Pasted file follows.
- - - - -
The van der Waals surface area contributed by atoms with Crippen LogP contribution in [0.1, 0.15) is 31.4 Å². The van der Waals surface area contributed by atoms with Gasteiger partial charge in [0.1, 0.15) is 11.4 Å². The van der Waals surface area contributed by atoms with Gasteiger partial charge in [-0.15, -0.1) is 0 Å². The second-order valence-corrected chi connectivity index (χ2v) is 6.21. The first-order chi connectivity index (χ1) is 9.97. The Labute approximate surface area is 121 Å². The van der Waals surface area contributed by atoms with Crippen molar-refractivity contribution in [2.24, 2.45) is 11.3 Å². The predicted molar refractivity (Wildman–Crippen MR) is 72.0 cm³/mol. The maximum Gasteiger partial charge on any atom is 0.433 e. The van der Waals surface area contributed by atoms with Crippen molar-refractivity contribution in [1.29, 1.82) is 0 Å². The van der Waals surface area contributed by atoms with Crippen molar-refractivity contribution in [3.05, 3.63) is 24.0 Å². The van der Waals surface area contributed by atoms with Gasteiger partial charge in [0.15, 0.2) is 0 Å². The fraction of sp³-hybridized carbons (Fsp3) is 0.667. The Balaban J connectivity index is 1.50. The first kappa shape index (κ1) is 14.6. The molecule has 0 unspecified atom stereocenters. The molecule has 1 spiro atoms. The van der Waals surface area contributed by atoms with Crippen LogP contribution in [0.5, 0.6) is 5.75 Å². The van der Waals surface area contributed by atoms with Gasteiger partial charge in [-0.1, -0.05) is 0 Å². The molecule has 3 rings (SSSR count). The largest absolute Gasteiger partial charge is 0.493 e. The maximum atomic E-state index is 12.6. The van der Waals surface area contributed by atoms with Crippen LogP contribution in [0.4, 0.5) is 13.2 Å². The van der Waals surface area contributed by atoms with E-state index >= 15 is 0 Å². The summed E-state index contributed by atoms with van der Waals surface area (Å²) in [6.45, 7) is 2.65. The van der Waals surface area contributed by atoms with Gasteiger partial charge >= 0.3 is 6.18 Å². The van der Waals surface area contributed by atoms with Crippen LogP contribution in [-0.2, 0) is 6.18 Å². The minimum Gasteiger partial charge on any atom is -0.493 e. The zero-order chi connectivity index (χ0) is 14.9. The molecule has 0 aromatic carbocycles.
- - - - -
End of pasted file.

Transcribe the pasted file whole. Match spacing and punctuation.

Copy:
The van der Waals surface area contributed by atoms with Crippen LogP contribution in [0.1, 0.15) is 31.4 Å². The van der Waals surface area contributed by atoms with Gasteiger partial charge in [0.1, 0.15) is 11.4 Å². The van der Waals surface area contributed by atoms with Gasteiger partial charge in [-0.15, -0.1) is 0 Å². The second-order valence-corrected chi connectivity index (χ2v) is 6.21. The first-order chi connectivity index (χ1) is 9.97. The Labute approximate surface area is 121 Å². The van der Waals surface area contributed by atoms with Crippen molar-refractivity contribution in [2.24, 2.45) is 11.3 Å². The predicted molar refractivity (Wildman–Crippen MR) is 72.0 cm³/mol. The maximum Gasteiger partial charge on any atom is 0.433 e. The van der Waals surface area contributed by atoms with Crippen molar-refractivity contribution in [1.29, 1.82) is 0 Å². The van der Waals surface area contributed by atoms with Crippen molar-refractivity contribution in [3.05, 3.63) is 24.0 Å². The van der Waals surface area contributed by atoms with Gasteiger partial charge in [0.15, 0.2) is 0 Å². The fraction of sp³-hybridized carbons (Fsp3) is 0.667. The Balaban J connectivity index is 1.50. The first kappa shape index (κ1) is 14.6. The molecule has 0 unspecified atom stereocenters. The molecule has 1 spiro atoms. The van der Waals surface area contributed by atoms with Crippen LogP contribution in [0.5, 0.6) is 5.75 Å². The van der Waals surface area contributed by atoms with Gasteiger partial charge in [-0.1, -0.05) is 0 Å². The molecule has 3 rings (SSSR count). The largest absolute Gasteiger partial charge is 0.493 e. The maximum atomic E-state index is 12.6. The van der Waals surface area contributed by atoms with Crippen LogP contribution in [0.4, 0.5) is 13.2 Å². The van der Waals surface area contributed by atoms with E-state index >= 15 is 0 Å². The summed E-state index contributed by atoms with van der Waals surface area (Å²) in [6.45, 7) is 2.65. The van der Waals surface area contributed by atoms with Gasteiger partial charge >= 0.3 is 6.18 Å². The van der Waals surface area contributed by atoms with Crippen LogP contribution in [-0.2, 0) is 6.18 Å². The minimum Gasteiger partial charge on any atom is -0.493 e. The zero-order chi connectivity index (χ0) is 14.9. The molecule has 0 aromatic carbocycles.